THURSDAY, Oct. 6, 2022 (HealthDay News) -- Replacing diesel-powered trucks with electric vehicles would save tens of thousands of U.S. lives, a new American Lung Association report says.
The benefit would accrue if all medium- and heavy-duty trucks sold have zero emissions by 2050 and if the electricity they use comes from noncombustion renewable energy, not fossil fuels, by 2035, according to the report.
Among the 72 million Americans who live along the heaviest truck routes and who are mostly poor and people of color, eliminating diesel-powered trucks would eliminate nearly 2 million asthma attacks and 8.5 million lost workdays, the researchers calculated. The most heavily traveled truck routes are in and around Los Angeles, Chicago, Houston, Miami, San Diego, Phoenix, and San Francisco. Highways in these areas carry 8,500 or more truck trips per day. In 2020, heavy-duty vehicles made up about 6 percent of the on-road fleet. But they generated 59 percent of ozone and nitrogen oxide emissions and 55 percent of the particle pollution, including from brakes and tires, the report says.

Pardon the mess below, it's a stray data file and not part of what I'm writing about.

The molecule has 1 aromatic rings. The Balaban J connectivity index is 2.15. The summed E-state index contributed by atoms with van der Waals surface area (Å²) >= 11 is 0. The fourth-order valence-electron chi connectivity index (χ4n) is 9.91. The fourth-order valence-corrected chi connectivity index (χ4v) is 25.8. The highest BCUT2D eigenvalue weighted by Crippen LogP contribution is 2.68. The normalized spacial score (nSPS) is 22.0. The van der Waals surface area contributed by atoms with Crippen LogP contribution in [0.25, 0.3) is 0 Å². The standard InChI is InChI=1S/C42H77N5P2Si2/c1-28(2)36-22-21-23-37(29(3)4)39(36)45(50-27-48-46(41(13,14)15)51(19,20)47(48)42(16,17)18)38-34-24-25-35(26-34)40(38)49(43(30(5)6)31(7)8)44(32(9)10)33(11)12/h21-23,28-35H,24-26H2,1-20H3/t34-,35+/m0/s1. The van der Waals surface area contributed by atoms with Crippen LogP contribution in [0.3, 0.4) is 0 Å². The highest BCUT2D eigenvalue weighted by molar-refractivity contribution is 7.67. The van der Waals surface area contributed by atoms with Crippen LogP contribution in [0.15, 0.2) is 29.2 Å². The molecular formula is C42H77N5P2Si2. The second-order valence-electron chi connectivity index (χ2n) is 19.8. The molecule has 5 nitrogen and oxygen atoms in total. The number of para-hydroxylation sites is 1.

"Two of the most widespread pollutants impacting health across the country are again created by a very small fraction of the vehicles on the road and that's why the heavy-duty sector going to zero emissions is so important," Will Barrett, national senior director of clean air and advocacy at the American Lung Association, told HealthDay. He is hopeful that these changes will occur as more states demand a changeover to electric cars and trucks.
"State policies can really be accelerated by stronger federal policies to push us more in the direction of zero-emission trucks and clean energy," Barrett said. "There are many companies already manufacturing zero-emission school buses and transit buses and heavy-duty trucks."
Of course, if all cars were zero-emission, the air would be even healthier, Barrett said. "Over four in 10 Americans are living in communities impacted by unhealthy air," he said. "Heavy duty trucks are a major contributor to regional air pollution and local health burdens. Technologies are available, policies are in place driving this change, and more people are aware of the root causes of our health inequities, in terms of who's exposed most."